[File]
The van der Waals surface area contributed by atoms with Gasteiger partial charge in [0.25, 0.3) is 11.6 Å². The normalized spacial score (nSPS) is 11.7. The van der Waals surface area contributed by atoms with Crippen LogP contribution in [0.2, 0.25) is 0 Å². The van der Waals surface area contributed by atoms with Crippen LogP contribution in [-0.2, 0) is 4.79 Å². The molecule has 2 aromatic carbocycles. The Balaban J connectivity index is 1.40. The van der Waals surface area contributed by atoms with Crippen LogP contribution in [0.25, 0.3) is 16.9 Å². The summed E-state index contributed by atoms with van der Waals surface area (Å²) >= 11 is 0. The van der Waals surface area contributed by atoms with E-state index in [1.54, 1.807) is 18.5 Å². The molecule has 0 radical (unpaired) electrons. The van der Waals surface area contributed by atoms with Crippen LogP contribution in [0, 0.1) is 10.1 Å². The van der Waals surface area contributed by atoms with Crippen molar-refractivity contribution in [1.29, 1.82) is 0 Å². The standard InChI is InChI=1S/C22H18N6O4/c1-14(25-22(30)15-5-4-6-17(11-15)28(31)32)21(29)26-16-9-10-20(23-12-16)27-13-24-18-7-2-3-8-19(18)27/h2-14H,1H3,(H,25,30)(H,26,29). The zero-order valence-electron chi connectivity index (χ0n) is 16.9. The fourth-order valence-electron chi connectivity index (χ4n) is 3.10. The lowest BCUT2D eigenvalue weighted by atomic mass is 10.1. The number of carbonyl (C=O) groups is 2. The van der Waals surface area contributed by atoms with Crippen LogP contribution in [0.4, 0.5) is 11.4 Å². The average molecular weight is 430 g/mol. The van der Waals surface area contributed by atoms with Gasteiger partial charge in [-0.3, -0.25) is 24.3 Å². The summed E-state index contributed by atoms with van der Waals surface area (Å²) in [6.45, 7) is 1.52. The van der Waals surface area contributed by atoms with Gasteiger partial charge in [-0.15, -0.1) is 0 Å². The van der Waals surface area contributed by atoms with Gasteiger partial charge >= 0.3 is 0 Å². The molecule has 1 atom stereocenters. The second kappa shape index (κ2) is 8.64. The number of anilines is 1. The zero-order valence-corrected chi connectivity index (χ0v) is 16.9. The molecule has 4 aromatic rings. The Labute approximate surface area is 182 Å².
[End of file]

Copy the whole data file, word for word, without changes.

The van der Waals surface area contributed by atoms with Gasteiger partial charge in [0.25, 0.3) is 11.6 Å². The normalized spacial score (nSPS) is 11.7. The van der Waals surface area contributed by atoms with Crippen LogP contribution in [0.2, 0.25) is 0 Å². The van der Waals surface area contributed by atoms with Crippen LogP contribution in [-0.2, 0) is 4.79 Å². The molecule has 2 aromatic carbocycles. The Balaban J connectivity index is 1.40. The van der Waals surface area contributed by atoms with Crippen LogP contribution in [0.25, 0.3) is 16.9 Å². The summed E-state index contributed by atoms with van der Waals surface area (Å²) >= 11 is 0. The van der Waals surface area contributed by atoms with E-state index in [1.54, 1.807) is 18.5 Å². The molecule has 0 radical (unpaired) electrons. The van der Waals surface area contributed by atoms with Crippen LogP contribution in [0, 0.1) is 10.1 Å². The van der Waals surface area contributed by atoms with Crippen molar-refractivity contribution in [1.29, 1.82) is 0 Å². The standard InChI is InChI=1S/C22H18N6O4/c1-14(25-22(30)15-5-4-6-17(11-15)28(31)32)21(29)26-16-9-10-20(23-12-16)27-13-24-18-7-2-3-8-19(18)27/h2-14H,1H3,(H,25,30)(H,26,29). The zero-order valence-electron chi connectivity index (χ0n) is 16.9. The fourth-order valence-electron chi connectivity index (χ4n) is 3.10. The lowest BCUT2D eigenvalue weighted by atomic mass is 10.1. The number of carbonyl (C=O) groups is 2. The van der Waals surface area contributed by atoms with Crippen LogP contribution in [0.4, 0.5) is 11.4 Å². The average molecular weight is 430 g/mol. The van der Waals surface area contributed by atoms with Gasteiger partial charge in [-0.3, -0.25) is 24.3 Å². The summed E-state index contributed by atoms with van der Waals surface area (Å²) in [6.45, 7) is 1.52. The van der Waals surface area contributed by atoms with Gasteiger partial charge in [-0.15, -0.1) is 0 Å². The van der Waals surface area contributed by atoms with Gasteiger partial charge >= 0.3 is 0 Å². The molecule has 1 atom stereocenters. The second kappa shape index (κ2) is 8.64. The number of anilines is 1. The zero-order valence-corrected chi connectivity index (χ0v) is 16.9. The molecule has 4 aromatic rings. The Labute approximate surface area is 182 Å².